Trade-offs between self-maintenance processes can affect life-history evolution. Integument replacement and the stress response both promote self-maintenance and affect survival in vertebrates. Relationships between the two processes have been studied most extensively in birds, where hormonal stress suppression is down regulated during molt in seasonal species, suggesting a resource-based trade-off between the two processes. The only species found to differ are the rock dove and Eurasian tree sparrow, at least one of which performs a very slow molt that may reduce resource demands during feather growth, permitting investment in the stress response. To test for the presence of a molt–stress response trade-off, we measured hormonal stress responsiveness during and outside molt in two additional species with extended molts, red crossbills (Loxia curvirostra) and zebra finches (Taeniopygia guttata). We found that both species maintain hormonal stress responsiveness during molt. Further, a comparative analysis of all available species revealed a strong relationship between molt duration and degree of hormonal suppression. Though our results support trade-off hypotheses, these data can also be explained by alternative hypotheses that have not been formally addressed in the literature. We found a strong relationship between stress suppression and seasonality of breeding and evidence suggesting that the degree of suppression may be either locally adaptable or plastic and responsive to local environmental conditions. We hypothesize that environmental unpredictability favors extended molt duration, which in turn allows for maintenance of the hormonal stress response, and discuss implications of a possible trade-off for the evolution of molt schedules.
Functional interactions between life-history traits (e.g. trade-offs) can drive evolution, and are a key aspect of evolutionary mechanisms in general (Roff, 1992; Stearns, 1989; Zera and Harshman, 2001). Most trade-offs discussed in the literature focus on investment in reproductive effort (e.g. r and K selection theory) or current vs future reproductive effort (Zera and Harshman, 2001). Trade-offs between different survival-enhancing activities are also important to life-history evolution in long-lived organisms, but they have received comparatively less attention. Two survival-enhancing processes potentially constrained by a trade-off are integument growth/maintenance and the physiological response to stressors: protein availability is suspected to limit investment in these two critical processes (Astheimer et al., 1995).
Maintenance of the integument (e.g. skin, scales, plumage, pelage) is critical for survival and reproduction in animals. Integument quality contributes directly to thermoregulation, predator avoidance and reproduction (Ling, 1970; Stettenheim, 1976). It is particularly important in birds, because flight and insulation depend on plumage quality (Robinson et al., 1976). Plumage molt is expensive: molecular and energetic resources are in high demand and birds often exhibit quiet behaviors that minimize energy use and risk of damage to growing feathers (Hoye and Buttemer, 2011; King, 1978; Murphy, 1996). Birds forced to molt quickly or with limited food produce lower quality feathers (Dawson, 2004; Murphy et al., 1988) and may have reduced fitness (Hinsley et al., 2003; Nilsson and Svensson, 1996).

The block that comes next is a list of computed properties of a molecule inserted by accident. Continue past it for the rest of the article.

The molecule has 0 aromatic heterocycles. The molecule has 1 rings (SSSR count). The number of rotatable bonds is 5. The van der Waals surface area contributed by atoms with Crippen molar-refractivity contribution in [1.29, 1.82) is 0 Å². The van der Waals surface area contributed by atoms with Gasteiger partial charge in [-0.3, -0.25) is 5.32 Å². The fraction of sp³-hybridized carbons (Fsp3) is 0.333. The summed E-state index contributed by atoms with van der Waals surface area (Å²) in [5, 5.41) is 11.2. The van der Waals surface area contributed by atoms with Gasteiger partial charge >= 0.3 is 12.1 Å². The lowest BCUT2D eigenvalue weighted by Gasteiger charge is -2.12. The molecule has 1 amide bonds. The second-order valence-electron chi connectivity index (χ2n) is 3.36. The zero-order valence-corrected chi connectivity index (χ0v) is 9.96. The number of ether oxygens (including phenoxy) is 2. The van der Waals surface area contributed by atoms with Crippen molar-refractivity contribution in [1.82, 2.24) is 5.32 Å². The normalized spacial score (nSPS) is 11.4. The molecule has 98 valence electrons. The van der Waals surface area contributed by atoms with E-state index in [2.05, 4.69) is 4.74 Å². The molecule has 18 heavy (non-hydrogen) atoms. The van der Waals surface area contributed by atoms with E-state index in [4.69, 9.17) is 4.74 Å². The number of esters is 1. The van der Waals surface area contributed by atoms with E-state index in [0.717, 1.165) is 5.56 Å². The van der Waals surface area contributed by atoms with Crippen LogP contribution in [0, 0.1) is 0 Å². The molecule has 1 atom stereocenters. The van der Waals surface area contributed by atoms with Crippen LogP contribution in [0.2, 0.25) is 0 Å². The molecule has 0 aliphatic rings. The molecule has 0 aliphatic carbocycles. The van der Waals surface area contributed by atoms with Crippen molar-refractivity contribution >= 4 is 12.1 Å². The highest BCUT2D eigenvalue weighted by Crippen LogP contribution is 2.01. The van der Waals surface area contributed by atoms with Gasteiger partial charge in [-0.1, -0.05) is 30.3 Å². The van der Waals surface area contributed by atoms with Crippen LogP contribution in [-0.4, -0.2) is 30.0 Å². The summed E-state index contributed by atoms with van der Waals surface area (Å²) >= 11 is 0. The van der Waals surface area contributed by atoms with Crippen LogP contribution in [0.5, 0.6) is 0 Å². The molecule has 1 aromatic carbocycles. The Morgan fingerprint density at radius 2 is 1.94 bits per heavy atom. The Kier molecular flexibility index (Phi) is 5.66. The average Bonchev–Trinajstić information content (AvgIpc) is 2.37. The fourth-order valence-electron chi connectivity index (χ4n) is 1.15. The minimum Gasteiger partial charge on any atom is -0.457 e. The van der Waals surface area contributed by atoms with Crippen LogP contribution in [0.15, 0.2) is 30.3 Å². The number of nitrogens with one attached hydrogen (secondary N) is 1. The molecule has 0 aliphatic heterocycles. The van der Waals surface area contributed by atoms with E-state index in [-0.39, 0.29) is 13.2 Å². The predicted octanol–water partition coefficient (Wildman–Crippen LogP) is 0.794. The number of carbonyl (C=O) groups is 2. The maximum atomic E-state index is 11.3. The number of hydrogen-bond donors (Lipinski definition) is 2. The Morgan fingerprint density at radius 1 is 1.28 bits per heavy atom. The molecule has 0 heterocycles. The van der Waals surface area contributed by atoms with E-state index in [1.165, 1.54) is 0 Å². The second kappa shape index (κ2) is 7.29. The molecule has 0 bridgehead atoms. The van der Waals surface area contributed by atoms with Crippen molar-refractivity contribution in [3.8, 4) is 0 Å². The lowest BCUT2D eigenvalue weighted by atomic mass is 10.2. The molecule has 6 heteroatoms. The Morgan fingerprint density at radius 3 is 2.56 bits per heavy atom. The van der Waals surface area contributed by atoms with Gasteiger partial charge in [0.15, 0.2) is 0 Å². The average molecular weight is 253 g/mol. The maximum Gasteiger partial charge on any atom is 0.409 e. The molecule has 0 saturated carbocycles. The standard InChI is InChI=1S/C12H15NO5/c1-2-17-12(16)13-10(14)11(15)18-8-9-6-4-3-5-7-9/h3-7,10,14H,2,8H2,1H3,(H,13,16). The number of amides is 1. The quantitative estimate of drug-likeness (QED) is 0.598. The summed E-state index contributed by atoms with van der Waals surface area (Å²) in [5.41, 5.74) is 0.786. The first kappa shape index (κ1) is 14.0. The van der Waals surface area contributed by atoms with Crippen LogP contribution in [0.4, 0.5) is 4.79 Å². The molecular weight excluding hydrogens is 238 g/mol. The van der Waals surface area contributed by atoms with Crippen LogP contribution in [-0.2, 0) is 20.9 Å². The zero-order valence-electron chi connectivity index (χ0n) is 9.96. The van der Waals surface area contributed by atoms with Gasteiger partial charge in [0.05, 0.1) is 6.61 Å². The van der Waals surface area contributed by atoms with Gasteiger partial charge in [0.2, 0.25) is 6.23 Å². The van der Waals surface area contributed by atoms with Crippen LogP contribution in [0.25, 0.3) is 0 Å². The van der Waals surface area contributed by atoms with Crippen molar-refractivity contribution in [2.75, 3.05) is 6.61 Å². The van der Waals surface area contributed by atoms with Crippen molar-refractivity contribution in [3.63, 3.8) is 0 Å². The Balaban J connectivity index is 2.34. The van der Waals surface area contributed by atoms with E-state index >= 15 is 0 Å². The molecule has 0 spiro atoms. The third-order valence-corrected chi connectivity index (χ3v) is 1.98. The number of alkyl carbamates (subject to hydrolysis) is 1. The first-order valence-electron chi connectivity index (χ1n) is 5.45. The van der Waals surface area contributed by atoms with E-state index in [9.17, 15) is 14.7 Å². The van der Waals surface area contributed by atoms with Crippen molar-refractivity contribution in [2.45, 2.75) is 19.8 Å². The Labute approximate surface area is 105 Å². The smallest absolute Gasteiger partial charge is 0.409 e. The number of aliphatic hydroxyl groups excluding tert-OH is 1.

Whereas plumage molt represents a relatively long-term investment in survival, the stress response constitutes a suite of physiological and behavioral processes that direct resources towards immediate survival of acute challenges. The hypothalamic–pituitary–adrenal (HPA) axis orchestrates the release of glucocorticoids and corticosteroid-binding globulins (CBG), which support behavioral and physiological adjustments to environmental challenges in all vertebrates (Landys et al., 2006; Wingfield, 2005). Corticosterone (CORT), the primary glucocorticoid in birds, promotes energy release to meet these challenges through several metabolic pathways (Brown et al., 1992; Davenport et al., 1989; De La Cruz et al., 1981; Exton, 1972), with the potential to divert resources from feather growth. CORT also promotes active behaviors (Astheimer et al., 1992; Breuner et al., 1998) that may be incompatible with molt (Murphy, 1996). Large interspecies, inter-individual and seasonal variations exist in both baseline and stress-induced blood levels of CORT and its binding proteins (Landys et al., 2006; Romero, 2002; Wingfield, 2005), but one prevalent pattern is suppression of both baseline and induced CORT levels during feather molt in birds. Eleven of 13 bird species studied to date show suppressed CORT levels during molt relative to breeding. A resident songbird of the Tibetan plateau (Eurasian tree sparrow, Passer montanus) and the non-passerine rock dove (Columba livia), however, both maintain baseline and induced levels of CORT during molt (Li et al., 2008; Romero and Wingfield, 2001). Although these may simply be phylogenetic differences, rock doves exhibit a longer, less intense molt than most of the passerine species studied to date; molt details are unavailable for the Tibetan population of tree sparrows. The slower, less resource-intensive feather growth in rock doves may allow maintenance of the hormonal stress response, consistent with a protein-based trade-off (Romero and Wingfield, 2001). Subsequent experiments support this molecular trade-off hypothesis (DesRochers et al., 2009; Romero et al., 2005; Strochlic and Romero, 2008), though plausible alternatives such as energy- or behavior-based trade-offs and more direct mechanistic hypotheses have not been formally considered.